if (isDividable(num, 5)) {
            return "Buzz";
        }
        if (isDividable(num, 3)) {
            return "Fizz";
        }
        return num.toString();
    }

    private boolean isDividable(final int num, final int div) {
        return num % div == 0;
    }
}

And here is a class for printing the fizzbuzz text:

public class FizzBuzzPrinter {
    public void printFizzBuzz(final String msg) {
        System.out.println(msg);
    }
}

Indeed, there’s a Method Object for printing FizzBuzz to the standard output. Isn’t it this overkill? It depends on what your crystal ball tells you about upcoming requirements how far you want to go for clean code.

Bringing the pieces together

I used constructor injection for this case.

Constructor injection means that an object receives its collaborators in a constructor and stores them. Later it uses them when needed:

public class FizzBuzzManualInjection {

    private final FizzBuzzNumberProvider numberProvider;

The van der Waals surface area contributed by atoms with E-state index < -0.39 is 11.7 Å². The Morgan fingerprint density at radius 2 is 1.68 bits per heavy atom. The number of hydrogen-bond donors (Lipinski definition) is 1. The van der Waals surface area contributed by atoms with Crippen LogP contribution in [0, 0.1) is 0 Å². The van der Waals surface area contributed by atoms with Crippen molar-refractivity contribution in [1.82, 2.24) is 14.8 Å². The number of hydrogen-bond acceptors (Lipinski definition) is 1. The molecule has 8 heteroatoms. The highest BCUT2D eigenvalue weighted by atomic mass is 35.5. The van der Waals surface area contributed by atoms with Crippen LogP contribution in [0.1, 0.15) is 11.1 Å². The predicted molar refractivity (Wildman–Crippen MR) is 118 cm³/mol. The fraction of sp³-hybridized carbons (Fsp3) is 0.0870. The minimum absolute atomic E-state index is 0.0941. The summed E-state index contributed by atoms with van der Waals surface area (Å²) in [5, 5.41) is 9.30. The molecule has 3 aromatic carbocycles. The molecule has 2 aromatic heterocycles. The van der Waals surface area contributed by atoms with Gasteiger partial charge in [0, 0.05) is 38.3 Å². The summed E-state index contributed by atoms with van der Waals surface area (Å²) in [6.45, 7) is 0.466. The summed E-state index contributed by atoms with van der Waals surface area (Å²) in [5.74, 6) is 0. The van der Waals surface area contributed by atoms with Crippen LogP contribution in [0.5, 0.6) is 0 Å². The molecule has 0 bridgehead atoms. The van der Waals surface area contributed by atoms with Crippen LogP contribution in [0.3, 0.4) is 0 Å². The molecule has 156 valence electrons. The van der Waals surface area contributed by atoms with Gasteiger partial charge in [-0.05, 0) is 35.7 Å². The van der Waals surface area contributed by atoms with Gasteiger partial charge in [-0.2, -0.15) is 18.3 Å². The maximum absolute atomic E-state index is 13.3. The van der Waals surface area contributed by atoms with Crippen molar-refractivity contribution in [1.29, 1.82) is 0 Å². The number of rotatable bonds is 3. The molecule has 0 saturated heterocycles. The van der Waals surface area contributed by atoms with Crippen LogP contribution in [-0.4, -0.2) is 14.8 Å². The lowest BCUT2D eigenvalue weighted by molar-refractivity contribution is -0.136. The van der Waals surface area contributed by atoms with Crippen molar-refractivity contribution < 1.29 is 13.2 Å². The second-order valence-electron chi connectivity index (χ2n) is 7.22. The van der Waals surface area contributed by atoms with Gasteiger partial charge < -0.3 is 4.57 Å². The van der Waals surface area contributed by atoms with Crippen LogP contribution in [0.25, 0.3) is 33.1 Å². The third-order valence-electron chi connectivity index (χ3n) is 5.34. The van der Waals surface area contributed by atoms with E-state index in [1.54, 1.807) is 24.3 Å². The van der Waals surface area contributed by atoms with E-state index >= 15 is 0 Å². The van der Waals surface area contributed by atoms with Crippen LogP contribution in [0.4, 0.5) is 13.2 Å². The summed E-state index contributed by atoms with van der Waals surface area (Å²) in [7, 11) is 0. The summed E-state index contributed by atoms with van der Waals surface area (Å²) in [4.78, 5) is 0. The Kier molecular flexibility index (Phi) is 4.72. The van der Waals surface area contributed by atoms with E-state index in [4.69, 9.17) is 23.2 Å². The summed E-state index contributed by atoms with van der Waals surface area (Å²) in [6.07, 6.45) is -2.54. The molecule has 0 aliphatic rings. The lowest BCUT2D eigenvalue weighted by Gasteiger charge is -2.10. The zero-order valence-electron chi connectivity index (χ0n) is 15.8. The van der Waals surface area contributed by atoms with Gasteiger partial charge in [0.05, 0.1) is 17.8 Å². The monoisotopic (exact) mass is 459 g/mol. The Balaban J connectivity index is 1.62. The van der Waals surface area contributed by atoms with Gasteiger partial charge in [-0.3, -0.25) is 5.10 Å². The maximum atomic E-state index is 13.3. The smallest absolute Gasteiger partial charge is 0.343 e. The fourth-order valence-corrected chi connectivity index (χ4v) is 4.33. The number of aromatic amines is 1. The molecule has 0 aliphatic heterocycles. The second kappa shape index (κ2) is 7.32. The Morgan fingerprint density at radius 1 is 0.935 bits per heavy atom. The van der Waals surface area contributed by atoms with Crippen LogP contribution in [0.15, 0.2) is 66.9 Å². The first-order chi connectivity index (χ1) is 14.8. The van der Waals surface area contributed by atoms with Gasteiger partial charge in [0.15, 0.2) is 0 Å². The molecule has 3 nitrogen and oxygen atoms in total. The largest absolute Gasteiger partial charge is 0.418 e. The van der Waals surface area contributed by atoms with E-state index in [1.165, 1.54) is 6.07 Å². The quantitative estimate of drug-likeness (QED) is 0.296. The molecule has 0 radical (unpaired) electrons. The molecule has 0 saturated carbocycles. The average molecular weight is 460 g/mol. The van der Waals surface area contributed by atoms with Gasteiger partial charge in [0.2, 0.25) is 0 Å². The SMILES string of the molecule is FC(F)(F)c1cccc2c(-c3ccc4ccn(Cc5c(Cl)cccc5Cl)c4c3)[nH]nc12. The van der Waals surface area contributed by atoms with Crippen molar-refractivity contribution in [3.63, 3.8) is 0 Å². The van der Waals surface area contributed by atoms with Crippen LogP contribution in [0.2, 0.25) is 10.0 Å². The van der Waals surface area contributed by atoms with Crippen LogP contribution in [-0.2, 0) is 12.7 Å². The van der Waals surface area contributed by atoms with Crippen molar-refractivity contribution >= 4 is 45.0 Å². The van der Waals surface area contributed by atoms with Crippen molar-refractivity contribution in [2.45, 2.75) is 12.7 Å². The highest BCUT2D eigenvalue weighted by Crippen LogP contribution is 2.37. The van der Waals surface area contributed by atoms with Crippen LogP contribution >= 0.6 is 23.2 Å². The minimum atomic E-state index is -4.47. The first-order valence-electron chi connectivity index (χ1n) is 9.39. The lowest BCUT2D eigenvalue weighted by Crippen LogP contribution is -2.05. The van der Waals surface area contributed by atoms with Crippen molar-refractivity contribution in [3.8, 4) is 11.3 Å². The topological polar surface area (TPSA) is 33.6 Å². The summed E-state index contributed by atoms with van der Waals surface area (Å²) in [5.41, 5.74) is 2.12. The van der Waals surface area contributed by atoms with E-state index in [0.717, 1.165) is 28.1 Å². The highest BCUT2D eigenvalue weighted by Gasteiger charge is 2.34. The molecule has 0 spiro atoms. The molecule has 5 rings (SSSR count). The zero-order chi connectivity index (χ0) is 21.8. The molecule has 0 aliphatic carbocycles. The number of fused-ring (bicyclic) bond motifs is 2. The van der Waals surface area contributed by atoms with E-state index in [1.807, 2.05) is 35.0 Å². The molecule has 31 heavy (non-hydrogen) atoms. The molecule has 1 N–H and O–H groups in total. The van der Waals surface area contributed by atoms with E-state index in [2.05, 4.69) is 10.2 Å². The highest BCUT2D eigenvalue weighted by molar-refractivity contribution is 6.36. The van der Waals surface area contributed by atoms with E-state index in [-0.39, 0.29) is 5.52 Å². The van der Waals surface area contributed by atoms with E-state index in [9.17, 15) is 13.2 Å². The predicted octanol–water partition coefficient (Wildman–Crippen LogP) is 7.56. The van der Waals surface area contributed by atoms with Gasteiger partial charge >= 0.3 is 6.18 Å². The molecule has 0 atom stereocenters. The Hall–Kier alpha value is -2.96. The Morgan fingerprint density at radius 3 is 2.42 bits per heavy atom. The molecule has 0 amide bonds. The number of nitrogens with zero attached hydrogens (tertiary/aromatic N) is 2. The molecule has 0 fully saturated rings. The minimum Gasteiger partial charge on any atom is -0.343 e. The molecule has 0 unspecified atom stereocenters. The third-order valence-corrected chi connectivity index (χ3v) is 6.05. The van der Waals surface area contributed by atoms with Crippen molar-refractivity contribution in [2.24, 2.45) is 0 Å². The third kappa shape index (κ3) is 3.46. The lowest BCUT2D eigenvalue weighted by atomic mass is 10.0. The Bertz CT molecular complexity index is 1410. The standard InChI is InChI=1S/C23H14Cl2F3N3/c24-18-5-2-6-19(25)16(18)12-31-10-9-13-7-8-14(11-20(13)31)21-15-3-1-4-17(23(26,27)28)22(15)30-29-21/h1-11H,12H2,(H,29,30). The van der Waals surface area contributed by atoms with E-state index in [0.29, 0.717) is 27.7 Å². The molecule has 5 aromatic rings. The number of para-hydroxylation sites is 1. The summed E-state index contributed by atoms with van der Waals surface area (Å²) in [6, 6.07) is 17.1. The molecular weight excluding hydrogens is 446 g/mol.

private final FizzBuzzTextProvider textProvider;
    private final FizzBuzzPrinter printer;

    public FizzBuzzManualInjection(final FizzBuzzNumberProvider numberProvider,
        final FizzBuzzTextProvider textProvider,
        final FizzBuzzPrinter printer) {
        this.numberProvider = numberProvider;
        this.textProvider = textProvider;
        this.printer = printer;
    }

    public void doFizzBuzz() {
        numberProvider.getFizzBuzzNumbers().forEach(num -> {
            final String msg = textProvider.getFizzBuzzText(num);
            printer.printFizzBuzz(msg);
        });
    }
}

And this is how they’re wired together in a main method:

public class Main {
    public static void main(final String[] args) {
        final FizzBuzzNumberProvider numberProvider = new FizzBuzzNumberProvider();
        final FizzBuzzTextProvider textProvider = new FizzBuzzTextProvider();